This past weekend, I attended a small conference near Seattle on the theme of “Jesus, the Bible, and the Holy Spirit.”
The first presenter spoke on our tendency to become Bible followers rather than Jesus followers. As wonderful as the Bible may be, scripture is a means and not an end in itself. Jesus is the one we are to imitate and follow. In the Q&A after the presentation, a few folks pressed for clarification, but the majority seemed to be in general agreement with what he had to say.
The second presenter, my friend Keith Giles (whom I finally met in person for the first time at this conference), spoke on the nature of the Bible. If we are to fully embrace the revelation of God in Jesus, then we must reject the violent pictures of God that scripture at times portrays. In other words, we must deny inerrancy.
For myself, I was fully in agreement with Keith, but I seem to have been the only one. The negative responses were immediate and strenuous. Thankfully, the groundwork had been laid at this conference for disagreeing with one another in an amicable manner, so we managed to keep the disagreements from becoming heated arguments. But it was abundantly clear that the majority of those present strongly disagreed with Keith and me on the matter of inerrancy.
Now, here’s where things got interesting. I fully expect such a response when challenging the sacred cow of inerrancy. But I was not at all prepared for what happened next.
The third presenter spoke on the role of the Holy Spirit. And he started off by denying that the Holy Spirit existed as a third person of the Trinity.
I must admit, I didn’t catch much of his presentation after that. I was too busy being floored by what he had said and trying to figure out if he really meant what it sounded like he meant. In the Q&A that followed, I asked for explicit clarification, just to be sure I had not misunderstood, and he affirmed that he does indeed deny the Trinity.
And the most astonishing thing was that no one voiced any disagreement against him. Seriously, after getting lambasted for denying inerrancy (which is quite a recent innovation in church history), I was the only one to push back against denying the Trinity (which has been official Christian orthodoxy since at least as early as the First Council of Constantinople in 381).
And the reason for his denying the Trinity? The New Testament doesn’t teach it. And he’s correct about that, of course. Any well-informed and honest New Testament scholar can tell you that the theological concept of the Trinity developed after the completion of the books that compose the New Testament. The New Testament may contain hints that point forward to the Trinity, but it nowhere explicitly teaches it.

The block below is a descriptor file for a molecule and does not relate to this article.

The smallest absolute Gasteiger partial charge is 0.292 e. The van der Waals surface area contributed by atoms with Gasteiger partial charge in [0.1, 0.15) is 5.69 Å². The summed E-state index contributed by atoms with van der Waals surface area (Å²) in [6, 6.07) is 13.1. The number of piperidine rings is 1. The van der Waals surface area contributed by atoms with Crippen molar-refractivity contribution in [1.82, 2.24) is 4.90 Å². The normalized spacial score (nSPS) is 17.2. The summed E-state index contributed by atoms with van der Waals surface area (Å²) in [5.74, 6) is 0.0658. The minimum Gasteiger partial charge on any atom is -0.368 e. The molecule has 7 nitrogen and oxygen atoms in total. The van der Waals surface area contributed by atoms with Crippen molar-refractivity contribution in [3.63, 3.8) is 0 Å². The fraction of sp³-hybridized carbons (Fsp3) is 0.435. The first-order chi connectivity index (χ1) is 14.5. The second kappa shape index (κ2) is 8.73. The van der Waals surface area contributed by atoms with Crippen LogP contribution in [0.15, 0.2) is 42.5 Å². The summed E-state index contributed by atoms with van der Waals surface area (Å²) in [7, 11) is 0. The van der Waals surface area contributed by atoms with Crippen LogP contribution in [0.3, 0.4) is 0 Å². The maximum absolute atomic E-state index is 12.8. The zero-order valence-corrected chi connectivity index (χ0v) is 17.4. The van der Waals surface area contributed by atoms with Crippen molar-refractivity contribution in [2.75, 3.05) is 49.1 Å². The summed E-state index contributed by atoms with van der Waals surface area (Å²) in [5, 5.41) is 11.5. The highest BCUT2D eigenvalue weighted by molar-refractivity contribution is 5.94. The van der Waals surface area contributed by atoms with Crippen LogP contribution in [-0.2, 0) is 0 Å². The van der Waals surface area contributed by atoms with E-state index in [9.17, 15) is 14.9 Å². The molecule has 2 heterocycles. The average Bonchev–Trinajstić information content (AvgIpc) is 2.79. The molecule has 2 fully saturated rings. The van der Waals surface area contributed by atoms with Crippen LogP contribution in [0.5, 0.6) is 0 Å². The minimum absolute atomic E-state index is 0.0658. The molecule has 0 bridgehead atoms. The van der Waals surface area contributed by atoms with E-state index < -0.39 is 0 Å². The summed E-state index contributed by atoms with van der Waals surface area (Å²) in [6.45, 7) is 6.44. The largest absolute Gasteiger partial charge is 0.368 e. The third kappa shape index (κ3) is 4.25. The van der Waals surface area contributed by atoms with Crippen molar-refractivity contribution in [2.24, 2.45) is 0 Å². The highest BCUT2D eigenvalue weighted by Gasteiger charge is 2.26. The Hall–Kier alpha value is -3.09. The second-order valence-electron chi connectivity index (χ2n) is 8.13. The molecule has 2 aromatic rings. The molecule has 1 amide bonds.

We believe in the Trinity not because of the Bible, but because of Christian orthodoxy. We trust that this tradition of the church, passed down to us through the ages, represents a legitimate instance where the Spirit (and not the Bible) led the early church into the truth. But for this presenter, his belief in an inerrant and sufficient text led him to knowingly reject historical Christian orthodoxy, and he was okay with that.
Now, please understand me. I’m not a heresy hunter. I’m not out to pick apart this presenter, and I won’t name him for that reason. I disagree with him on this, but I don’t believe that it makes him not a true Christian—merely an unorthodox one.
But here’s the thing: Inerrancy caused him to reject orthodoxy. This much is undeniable. And the majority of people present at this conference seem to have had little problem with that. At best, they took far less issue with his denial of the Trinity than with Keith’s denial of inerrancy.
And while this small conference may not represent American Christians on the whole, it is consistent with where much of the conservative church in America appears to be heading.
Has inerrancy become more important than orthodoxy?
It’s a serious question. Has it?